It wasn’t hysteria if the claim one was hysterical about was true, if the systems of which one was a part were set up from the start to put women at a disadvantage. In fact, even though a loose historical definition of hysteria would indict the uterus and out-of-control female hormones, it was these very things that did not handicap women but elevated them, sharpening their minds, availing to them the realities of gender politics and honing critical thinking skills until razor-sharp.
Yes, certainly, her emerging rage was in part a by-product of physiological processes, but how could you not be pissed after having a baby? she wondered as she picked up a wedge of cheese and sniffed it, registering a depth of smell hitherto unknown to her—hay, smoke, honey, a fungal musk, a sweet-rotten tang. Amazing, she thought as she set it back down. A premenstrual sensitivity, she told herself, even though what she feared—with a sharp realization—was that this was yet another canine development, this heightened sense, which only grew stronger and stronger as she moved through the store: the ripe yeasts of the bakery, the baking soda and bitter cocoa of the boy’s chocolate-chip cookie, the milks in all the states of freshness and souring, vinegar from the olive bar, the deadened fields of grass in the bagged-bread aisle, high sharp notes of fresh coffee grounds.
She was alive in a new way as she walked about the store, the boy’s happy face covered in chocolate. She smelled the dark tea and damp dirt of the aged urine in his diaper, then the salt and green of the seafood section. The boy liked to look at the lobsters in the tank, claws banded, wallowing in a pile in the murky water. They stopped to watch the animals tumbling over each other and knocking against the glass.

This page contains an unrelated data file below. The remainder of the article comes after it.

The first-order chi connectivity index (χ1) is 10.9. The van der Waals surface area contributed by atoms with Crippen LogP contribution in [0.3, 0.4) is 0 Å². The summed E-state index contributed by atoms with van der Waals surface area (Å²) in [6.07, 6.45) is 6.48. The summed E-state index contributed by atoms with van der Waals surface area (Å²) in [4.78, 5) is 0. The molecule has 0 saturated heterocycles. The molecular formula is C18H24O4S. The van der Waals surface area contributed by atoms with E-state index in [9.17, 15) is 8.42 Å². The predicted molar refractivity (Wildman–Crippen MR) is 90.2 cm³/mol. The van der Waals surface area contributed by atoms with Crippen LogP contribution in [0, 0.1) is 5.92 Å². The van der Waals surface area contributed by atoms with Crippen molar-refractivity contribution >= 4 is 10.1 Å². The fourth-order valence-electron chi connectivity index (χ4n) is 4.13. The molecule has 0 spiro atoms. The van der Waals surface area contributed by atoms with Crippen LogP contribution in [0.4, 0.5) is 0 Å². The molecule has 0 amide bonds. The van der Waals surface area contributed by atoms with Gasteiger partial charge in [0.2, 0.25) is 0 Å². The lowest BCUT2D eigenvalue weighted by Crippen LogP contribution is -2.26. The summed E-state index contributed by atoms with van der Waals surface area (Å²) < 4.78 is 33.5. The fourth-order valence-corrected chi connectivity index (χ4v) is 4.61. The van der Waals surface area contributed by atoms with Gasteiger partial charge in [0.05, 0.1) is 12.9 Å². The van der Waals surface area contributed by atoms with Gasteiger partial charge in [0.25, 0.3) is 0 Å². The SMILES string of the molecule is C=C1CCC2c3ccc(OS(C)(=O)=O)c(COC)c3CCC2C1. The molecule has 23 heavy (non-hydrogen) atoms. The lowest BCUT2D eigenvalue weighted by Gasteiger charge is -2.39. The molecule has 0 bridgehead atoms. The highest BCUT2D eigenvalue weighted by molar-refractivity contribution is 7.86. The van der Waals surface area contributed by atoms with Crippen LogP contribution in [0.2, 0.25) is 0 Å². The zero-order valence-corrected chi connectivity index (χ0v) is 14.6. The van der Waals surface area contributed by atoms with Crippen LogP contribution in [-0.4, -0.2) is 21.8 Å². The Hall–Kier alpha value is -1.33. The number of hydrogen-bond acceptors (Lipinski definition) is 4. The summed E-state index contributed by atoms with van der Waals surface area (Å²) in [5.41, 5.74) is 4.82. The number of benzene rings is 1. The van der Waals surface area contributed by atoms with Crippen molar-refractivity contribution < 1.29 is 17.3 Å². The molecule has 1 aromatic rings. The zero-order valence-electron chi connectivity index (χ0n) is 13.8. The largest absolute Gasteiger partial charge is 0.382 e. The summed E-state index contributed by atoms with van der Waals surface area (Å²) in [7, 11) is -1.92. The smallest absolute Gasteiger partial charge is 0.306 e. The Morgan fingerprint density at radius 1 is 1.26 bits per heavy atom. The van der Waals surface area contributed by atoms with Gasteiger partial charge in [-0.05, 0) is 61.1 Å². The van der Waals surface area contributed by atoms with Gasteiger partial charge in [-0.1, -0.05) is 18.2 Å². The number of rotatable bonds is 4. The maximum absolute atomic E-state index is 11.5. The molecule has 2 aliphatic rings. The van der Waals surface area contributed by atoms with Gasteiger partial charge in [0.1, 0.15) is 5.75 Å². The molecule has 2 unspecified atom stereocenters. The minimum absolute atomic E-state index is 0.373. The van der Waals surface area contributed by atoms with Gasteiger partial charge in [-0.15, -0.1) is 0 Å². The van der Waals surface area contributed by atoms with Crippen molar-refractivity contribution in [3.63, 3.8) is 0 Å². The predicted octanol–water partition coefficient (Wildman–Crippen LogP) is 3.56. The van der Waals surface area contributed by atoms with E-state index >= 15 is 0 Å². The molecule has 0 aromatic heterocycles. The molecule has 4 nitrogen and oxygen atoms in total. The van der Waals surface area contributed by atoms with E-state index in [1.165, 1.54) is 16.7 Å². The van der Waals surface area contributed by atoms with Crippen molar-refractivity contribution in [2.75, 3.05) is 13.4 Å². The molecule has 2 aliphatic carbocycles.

The grocery store is a locus of oppression, she thought as she wheeled onward, past an old lady who worked at the store and cooked fish-fillet samples in an electric skillet at a small podium.
Bite? the mother asked the boy, pointing to the cookie. Share?
He held the cookie out to her, and she nibbled on the edge. Thank you, she signed, and he clapped his dirty hands. She wished she had an entire cookie, a dozen cookies. She was suddenly ravenous, but, no, that wasn’t right. She didn’t want cookies. She went to the meat counter and bought three thick rib-eye steaks, the smell of pennies and blood and death spinning her into a depthless hunger. They were so beautiful! How had she never before noticed their beauty, the deep red of the meat set starkly against the white swirls of fat. Each a tiny masterpiece, she thought, licking her lips. She asked for more: Two pounds of ground chuck; on second thought, make it three. A half-dozen bratwursts. What about that stew meat? It looked delicious. How about a pound of that? And look at that top-round roast. That one that’s the size of a possum, she said, pointing, to the butcher, who chuckled as he retrieved it from the case. And some premade kabobs for good measure, for vegetables, because that was healthy, she said, getting hold of herself.